Study of the Month: October, 2017

by Siegfried Hornecker
10/4/2017 – While playing through the game Dennis Khismatullin vs Pavel Eljanov in 2015, our study expert saw a truly incredible king move. This inspired him to dig up some equally remarkable studies that feature king walks and astonishing manoeuvres. You will see how chess is not just about protecting your king — that piece can in fact be a powerful attacking force in deciding the outcome of a game. Siegfried Hornecker demonstrates in seven interesting and instructive examples. | Photo: Wikimedia Commons

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The king's wanderlust

When in March 2015 one of my friends told me to have a look at the game of Dennis Khismatullin against Pavel Eljanov that just had been played, naturally I knew Khismatullin had won even without seeing the game — my friend being a great fan of that grandmaster. However, my mind was — and still is — absolutely blown by the way this was accomplished.

 

White is to move and has obviously only two moves, as he must stop the threat of 44...Qxd1 mate: the moves are 44.Ra1 or 44.Re1. Right? In both cases, the difficult battle rages on. Zwischenschachs ("checks that postpone the decision" -Ed.) wouldn't help the position either.


Chess studies and games are very close when it comes to heroic deeds of kings, so much in fact, that reality may beat art. One of my favorite games was played between one semi-unknown and one completely unknown player, but also features a mate attack that is introduced by a king move. This time it is just a prophylactic castling. However, the real high point of the game is the final checkmate picture.

[Event "Germany"] [Site "?"] [Date "1972.??.??"] [Round "?"] [White "Runau, Ralf"] [Black "Schmidt"] [Result "1-0"] [ECO "B01"] [PlyCount "31"] [EventDate "1972.??.??"] {The following game has a furious finale that I am certain everyone will enjoy. Black is too materialistic, and White sets up a very nice checkmate.} 1. e4 Nc6 2. d4 d5 3. exd5 Qxd5 4. Nf3 Bg4 5. Be2 O-O-O 6. c4 Qh5 7. d5 Bxf3 $2 8. Bxf3 Qe5+ 9. Be3 Qxb2 {[#]We have reached the critical position. Black is under some pressure but seems fine. However, White decides to sacrifice a few pieces. } 10. O-O $3 Qxa1 $2 ({Of course Black already has a very bad position, but it is better to finally develop his pieces.} 10... e5 11. Nd2 Nd4 {To see how bad Black is here, let us see at the computer suggestion:} 12. d6 $3 Rxd6 (12... c6 13. c5 $18) 13. Qa4 Re6 (13... Nf6 14. Rab1 Qc3 15. Qxa7 $18) 14. Bxd4 $3 (14. Rab1 $2 Nxf3+ 15. Nxf3 Qa3 $11) 14... Qxd4 15. Rfd1 $18 {and the White initiative rages on. With two pawns up, Black will still face a difficult defense that at best play is lost.}) 11. dxc6 $3 Rxd1 $2 ({One mistake rarely comes alone, but even after the best move Black is completely lost, for example:} 11... bxc6 12. Qa4 Qb2 13. Bxc6 Rd6 14. c5 Rxc6 15. Qxc6 Nf6 16. Rd1 e6 17. Qa8+ Qb8 18. Rd8+ Kxd8 19. Qxb8+ $18) 12. cxb7+ Kb8 13. Rxd1 c6 14. Bxc6 Kc7 15. Rd7+ Kxc6 16. b8=N# ({Of course not} 16. b8=Q $4 Kxd7 $11 {when White would hate himself.}) 1-0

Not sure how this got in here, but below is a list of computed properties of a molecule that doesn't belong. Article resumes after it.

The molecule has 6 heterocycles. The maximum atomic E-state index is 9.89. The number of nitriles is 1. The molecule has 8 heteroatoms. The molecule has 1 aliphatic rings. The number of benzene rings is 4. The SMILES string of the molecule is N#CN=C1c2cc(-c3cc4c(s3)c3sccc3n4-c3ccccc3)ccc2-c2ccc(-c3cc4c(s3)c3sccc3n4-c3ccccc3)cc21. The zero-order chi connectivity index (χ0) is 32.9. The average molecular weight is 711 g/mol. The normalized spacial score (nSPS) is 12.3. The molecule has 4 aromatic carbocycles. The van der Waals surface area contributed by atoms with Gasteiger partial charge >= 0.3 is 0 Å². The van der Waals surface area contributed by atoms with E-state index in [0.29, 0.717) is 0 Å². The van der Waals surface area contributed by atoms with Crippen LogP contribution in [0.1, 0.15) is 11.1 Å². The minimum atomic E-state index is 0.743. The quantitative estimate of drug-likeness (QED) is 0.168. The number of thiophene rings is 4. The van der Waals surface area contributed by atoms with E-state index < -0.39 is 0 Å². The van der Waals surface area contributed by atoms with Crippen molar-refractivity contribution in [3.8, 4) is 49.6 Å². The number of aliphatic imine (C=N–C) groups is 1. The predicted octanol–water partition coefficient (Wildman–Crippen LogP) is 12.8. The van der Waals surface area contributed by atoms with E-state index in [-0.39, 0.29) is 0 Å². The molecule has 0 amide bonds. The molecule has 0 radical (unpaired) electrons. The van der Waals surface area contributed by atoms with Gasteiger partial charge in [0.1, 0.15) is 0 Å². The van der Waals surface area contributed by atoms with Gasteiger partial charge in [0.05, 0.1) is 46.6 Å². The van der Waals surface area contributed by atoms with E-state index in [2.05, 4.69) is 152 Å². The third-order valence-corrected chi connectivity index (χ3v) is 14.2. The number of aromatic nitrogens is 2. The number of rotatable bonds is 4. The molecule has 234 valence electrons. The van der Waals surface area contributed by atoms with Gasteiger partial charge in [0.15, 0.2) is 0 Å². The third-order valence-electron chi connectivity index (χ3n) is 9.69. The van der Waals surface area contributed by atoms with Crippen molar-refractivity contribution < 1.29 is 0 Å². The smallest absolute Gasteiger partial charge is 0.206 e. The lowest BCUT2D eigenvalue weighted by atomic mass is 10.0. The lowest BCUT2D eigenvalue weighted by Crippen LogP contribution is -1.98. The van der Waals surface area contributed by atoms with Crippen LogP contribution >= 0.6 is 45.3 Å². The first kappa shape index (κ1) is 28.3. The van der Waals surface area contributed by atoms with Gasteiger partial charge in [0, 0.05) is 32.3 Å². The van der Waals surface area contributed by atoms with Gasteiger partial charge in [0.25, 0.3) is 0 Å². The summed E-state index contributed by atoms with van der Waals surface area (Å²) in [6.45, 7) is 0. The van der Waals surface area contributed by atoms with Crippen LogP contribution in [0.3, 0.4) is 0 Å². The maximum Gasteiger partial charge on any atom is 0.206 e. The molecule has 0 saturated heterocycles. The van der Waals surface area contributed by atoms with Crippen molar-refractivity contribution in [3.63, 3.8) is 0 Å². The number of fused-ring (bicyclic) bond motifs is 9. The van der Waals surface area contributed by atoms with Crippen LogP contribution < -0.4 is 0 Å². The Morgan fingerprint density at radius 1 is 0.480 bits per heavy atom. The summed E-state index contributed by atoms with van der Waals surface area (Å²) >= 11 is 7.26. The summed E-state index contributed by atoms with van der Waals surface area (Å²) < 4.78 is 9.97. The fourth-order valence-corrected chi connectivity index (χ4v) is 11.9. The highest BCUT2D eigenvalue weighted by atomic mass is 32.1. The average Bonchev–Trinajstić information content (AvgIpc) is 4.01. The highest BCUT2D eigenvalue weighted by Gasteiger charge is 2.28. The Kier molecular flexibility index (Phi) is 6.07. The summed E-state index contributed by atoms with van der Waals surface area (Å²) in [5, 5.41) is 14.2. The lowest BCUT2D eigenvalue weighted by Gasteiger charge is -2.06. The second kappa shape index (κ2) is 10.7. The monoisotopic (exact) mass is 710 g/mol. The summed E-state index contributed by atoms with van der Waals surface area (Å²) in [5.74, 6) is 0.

I have selected four studies that show the wanderlust of kings, and as they are all unique in their own way, we slighly change our theme again and name them all “studies of the month”. The first is by one of the best authors of chess study books, having written a magnum opus in four parts between 1980 and 1987 about the history of the endgame study.


Filipp Semjonowitsch Bondarenko (1905-1993 — title picture from 1985) was a Ukrainian who served as a Soviet Army officer from 1938 until 1954. After this period he switched to the police where he ascended another rank, holding one similar to colonel (possibly “polkovnik”?). It is unclear if Bondarenko ever left the Soviet Union, but in his letters to John Roycroft, whom we will learn more about next month, Bondarenko underlined his strong belief in international friendship.

While being an avid writer, Bondarenko also allowed many studies awards to appear in the West by transcribing them by hand (!) for EG. Unfortunately, only a part of his 30,000 studies collection was retrieved after Bondarenko’s death. His books were to my knowledge sadly never translated into German or English, and while I have a few, I can only browse through the diagrams, as I can’t read Russian. His titles: Master of Sports of the USSR, International Judge for Chess Composition (both 1966), International Master for Chess Composition (1979). [Sources: German Wikipedia for title picture and work details, but mainly Arves].